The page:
These findings are exactly contradictory. The science is confusing, but a recent, large-scale study of 6,200 breast cancer survivors showed that over a 10-year period, women who consumed the most soy had the lowest recurrence rates and lowest mortality rates (8). This recent study claims to put to rest the concern over isoflavones, but even if you accept those findings, the antinutrient concerns still remain.
Unlocking the Nutrition
The key to being able to eat these foods in moderation and reap the benefits of their nutrient content is fermentation. The fermentation process not only breaks down the vast majority (if not all) of the antinutrients found in legumes and grains, it also unlocks and multiplies the nutrient content. For example, vitamin K, B vitamins, and a number of minerals are not only more bioavailable in fermented foods, but also more plentiful. For this reason, the fermentation process transforms the simple soybean into a powerhouse of bioavailable nutrients (9).
Health Benefits of Miso
We mentioned that salt is a key ingredient in the miso-making process. It helps regulate the fermentation process and prevents the mold (Aspergillus oryzae) from growing too quickly, so it’s a critical ingredient. For this reason, miso has a very high salt content, which might raise an eyebrow for healthcare providers. Interestingly, the high salt content of miso has actually been shown to be protective against high blood pressure rather than a risk, as table salt is claimed to be (10).
There is also some evidence that soy products lower LDL cholesterol levels, providing a protective benefit against heart disease, but there are also some contradictory studies on this topic (7).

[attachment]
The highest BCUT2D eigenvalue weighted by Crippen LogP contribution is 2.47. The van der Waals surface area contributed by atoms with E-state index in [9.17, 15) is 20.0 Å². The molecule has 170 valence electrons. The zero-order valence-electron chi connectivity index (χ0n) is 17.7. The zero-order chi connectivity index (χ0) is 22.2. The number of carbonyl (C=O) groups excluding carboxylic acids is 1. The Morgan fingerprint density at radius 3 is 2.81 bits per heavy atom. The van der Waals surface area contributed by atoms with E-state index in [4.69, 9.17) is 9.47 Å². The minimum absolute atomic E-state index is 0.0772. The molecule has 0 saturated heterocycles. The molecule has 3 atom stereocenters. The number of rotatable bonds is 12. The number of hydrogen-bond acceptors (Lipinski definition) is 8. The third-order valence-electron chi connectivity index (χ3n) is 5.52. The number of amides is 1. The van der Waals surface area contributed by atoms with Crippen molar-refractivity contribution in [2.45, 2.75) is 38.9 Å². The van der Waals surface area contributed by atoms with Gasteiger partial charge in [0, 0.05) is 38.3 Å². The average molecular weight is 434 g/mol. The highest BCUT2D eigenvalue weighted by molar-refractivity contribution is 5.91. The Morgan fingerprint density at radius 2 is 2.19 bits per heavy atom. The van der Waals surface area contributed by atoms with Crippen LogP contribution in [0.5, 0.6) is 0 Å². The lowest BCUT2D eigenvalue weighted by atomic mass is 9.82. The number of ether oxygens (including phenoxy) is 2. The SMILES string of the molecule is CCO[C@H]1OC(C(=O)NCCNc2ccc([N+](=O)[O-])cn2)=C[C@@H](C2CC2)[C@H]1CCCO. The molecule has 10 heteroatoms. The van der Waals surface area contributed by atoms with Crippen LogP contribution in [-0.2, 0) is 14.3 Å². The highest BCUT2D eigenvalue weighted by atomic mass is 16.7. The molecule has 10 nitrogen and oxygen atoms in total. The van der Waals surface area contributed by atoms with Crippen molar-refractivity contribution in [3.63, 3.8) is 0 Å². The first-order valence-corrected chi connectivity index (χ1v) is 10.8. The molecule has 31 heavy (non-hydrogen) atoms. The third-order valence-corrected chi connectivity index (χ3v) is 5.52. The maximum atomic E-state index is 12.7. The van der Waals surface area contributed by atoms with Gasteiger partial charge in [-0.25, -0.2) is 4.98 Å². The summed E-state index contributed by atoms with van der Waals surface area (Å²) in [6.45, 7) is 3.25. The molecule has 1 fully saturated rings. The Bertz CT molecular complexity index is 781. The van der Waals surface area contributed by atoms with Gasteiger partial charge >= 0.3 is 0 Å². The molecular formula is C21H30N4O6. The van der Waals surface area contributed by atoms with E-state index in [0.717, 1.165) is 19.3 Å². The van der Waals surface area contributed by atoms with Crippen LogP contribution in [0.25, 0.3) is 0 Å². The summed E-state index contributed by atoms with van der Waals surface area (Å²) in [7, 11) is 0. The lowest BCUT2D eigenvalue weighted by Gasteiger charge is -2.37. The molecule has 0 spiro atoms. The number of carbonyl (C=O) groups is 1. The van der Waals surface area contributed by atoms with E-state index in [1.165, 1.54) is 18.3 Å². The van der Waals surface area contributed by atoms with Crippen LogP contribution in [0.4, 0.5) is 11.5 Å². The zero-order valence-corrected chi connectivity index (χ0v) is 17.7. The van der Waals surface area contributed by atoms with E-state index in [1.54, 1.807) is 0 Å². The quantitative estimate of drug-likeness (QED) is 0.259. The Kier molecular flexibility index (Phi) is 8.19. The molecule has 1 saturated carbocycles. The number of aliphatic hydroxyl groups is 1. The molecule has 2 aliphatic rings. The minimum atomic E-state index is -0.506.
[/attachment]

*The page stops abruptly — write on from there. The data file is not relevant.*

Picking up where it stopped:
We know that fermented foods support a healthy digestive system, contributing beneficial bacteria to the digestive tract, supporting healthy blood sugar levels, and aiding in the digestion of dietary fiber. As a fermented food, miso is a good source of beneficial bacteria, as long as you don’t boil it. Supporting your gut health with a variety of fermented foods is a critical part of the paleo diet, which adds to the list of reasons miso is an exception for paleo dietary guidelines.
Soy is also one of the few vegetarian sources of complete proteins. Soybeans contain all of the essential amino acids and offer a simple protein source for non-meat eaters or for days when you want to take a break from meat – just make sure you keep your portion small and that you’re consuming only fermented soy, like miso, tempeh, or natto. (Tofu is not fermented.)
Caveat: Know Your Source
Soy is a major large-scale American cash crop, accounting for a massive portion of our farmland. The vast majority of soy in this country is grown using GMO beans and industrial chemicals. These chemicals, especially glyphosate, have been shown to wreak havoc on the gut biome and cause harm to human health (10).
While most soy grown this way is processed into soybean oil and vegetable protein, it’s important to pay attention to the sourcing if you do decide to add miso into your paleo diet. Choose organic, non-GMO miso.
Should You Include Miso in Your Paleo Diet?
Now that you have the good, the bad, and the ugly on soybean paste, it’s up to you to decide. Will you add miso into your paleo diet? A simple miso soup with your sashimi meal? Will you use it to marinate meat or fish?
Eating miso is a personal choice, but knowing all the facts helps make that choice a bit easier. As long as you’re sourcing your miso from non-GMO, ideally organic soybeans, you’re eating it in moderation, and you’re not cooking it at high temperatures, it seems to be a safe and delicious addition to a paleo diet, and the leaders in that community seem to think so too. Add miso to soup, stir-fry (at the end), and even desserts to enhance the umami flavor and even offer some pretty exciting health benefits.